Money launderers using fake job adverts to target ‘Generation Covid’

Young people whose job prospects have been impacted by the pandemic are being targeted online by criminals looking to recruit money mules to launder the profits of their crimes, UK Finance and Cifas is warning.

Its latest research has revealed there were 17,157 cases of suspected ‘money muling’ activity involving 21-30 year olds in 2020, a 5% increase on the previous year.
This age group accounted for 42% of money mule activity in 2020, up from 38% three years ago. It was among the hardest hit by the economic impact of Covid-19, with thousands facing job losses as a result of the pandemic and graduates entering the jobs market at a time of unprecedented uncertainty.

Intelligence suggests criminals are exploiting people’s financial difficulties by using social media platforms, jobs websites and phishing emails to approach them with offers of easy cash. They will use the promise of earning money quickly to convince individuals to provide their bank details, before asking them to transfer the funds received to another account and keep some of the cash for themselves, making them a money mule.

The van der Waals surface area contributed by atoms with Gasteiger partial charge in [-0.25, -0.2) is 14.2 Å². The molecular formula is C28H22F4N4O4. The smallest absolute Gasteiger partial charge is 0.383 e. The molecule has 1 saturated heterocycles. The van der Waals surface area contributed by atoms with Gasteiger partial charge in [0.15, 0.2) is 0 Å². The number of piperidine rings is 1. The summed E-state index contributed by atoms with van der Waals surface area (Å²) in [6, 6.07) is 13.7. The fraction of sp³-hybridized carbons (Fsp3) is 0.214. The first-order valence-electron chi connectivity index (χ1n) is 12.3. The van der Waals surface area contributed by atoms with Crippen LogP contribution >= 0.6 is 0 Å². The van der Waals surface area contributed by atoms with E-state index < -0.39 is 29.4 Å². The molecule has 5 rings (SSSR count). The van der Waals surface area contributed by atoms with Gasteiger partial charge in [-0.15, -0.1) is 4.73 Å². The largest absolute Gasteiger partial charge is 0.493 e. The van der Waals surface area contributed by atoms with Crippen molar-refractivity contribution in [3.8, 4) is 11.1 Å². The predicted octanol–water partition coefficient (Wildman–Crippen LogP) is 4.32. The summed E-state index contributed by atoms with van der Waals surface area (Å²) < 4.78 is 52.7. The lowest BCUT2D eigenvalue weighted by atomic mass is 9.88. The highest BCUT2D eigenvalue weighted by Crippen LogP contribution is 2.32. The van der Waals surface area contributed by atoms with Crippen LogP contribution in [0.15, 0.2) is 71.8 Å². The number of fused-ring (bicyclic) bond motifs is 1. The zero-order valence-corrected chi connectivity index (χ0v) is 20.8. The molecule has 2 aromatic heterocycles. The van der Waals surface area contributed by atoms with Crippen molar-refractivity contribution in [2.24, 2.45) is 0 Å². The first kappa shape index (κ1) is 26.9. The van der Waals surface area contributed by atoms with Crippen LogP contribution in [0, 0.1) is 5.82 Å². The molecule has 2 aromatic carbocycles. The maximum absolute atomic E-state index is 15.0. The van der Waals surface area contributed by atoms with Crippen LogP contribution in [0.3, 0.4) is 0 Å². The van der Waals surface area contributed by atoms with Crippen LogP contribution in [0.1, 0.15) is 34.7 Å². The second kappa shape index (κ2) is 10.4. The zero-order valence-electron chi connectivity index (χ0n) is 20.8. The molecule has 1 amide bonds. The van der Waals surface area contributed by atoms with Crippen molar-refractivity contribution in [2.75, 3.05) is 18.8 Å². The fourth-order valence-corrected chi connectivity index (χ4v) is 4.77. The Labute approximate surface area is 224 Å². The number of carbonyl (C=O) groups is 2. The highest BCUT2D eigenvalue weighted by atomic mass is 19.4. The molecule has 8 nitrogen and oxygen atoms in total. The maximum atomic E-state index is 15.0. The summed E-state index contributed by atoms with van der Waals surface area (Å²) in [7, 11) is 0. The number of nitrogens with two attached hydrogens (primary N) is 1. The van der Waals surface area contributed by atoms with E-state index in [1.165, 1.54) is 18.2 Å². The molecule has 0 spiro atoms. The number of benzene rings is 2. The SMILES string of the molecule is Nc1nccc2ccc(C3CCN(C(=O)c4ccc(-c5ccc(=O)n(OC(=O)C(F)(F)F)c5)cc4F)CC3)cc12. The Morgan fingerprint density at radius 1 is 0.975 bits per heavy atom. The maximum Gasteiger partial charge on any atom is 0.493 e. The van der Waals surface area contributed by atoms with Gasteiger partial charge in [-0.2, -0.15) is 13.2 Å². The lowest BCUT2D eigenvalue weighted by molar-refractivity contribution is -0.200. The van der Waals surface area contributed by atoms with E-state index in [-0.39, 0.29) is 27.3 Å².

Often, people are unaware that allowing their bank accounts to be used in this way is a crime which will have long-term consequences when they are caught. This could include a criminal record, having their bank account closed and difficulty opening one elsewhere, and trouble obtaining mobile phone contracts or accessing credit in future. Those who become money mules are also often not aware that the cash they are laundering is used by criminals to facilitate serious crimes such as terrorism, drug trafficking and people smuggling.

UK Finance and Cifas are calling for fraud and economic crime to be included in the upcoming Online Safety Bill. This would make online platforms responsible for taking down fraudulent content, including social media posts or job adverts used to recruit people as money mules.

• Cifas is a not-for-profit fraud prevention organisation, managing the largest database of instances of fraudulent conduct in the country. See https://www.cifas.org.uk/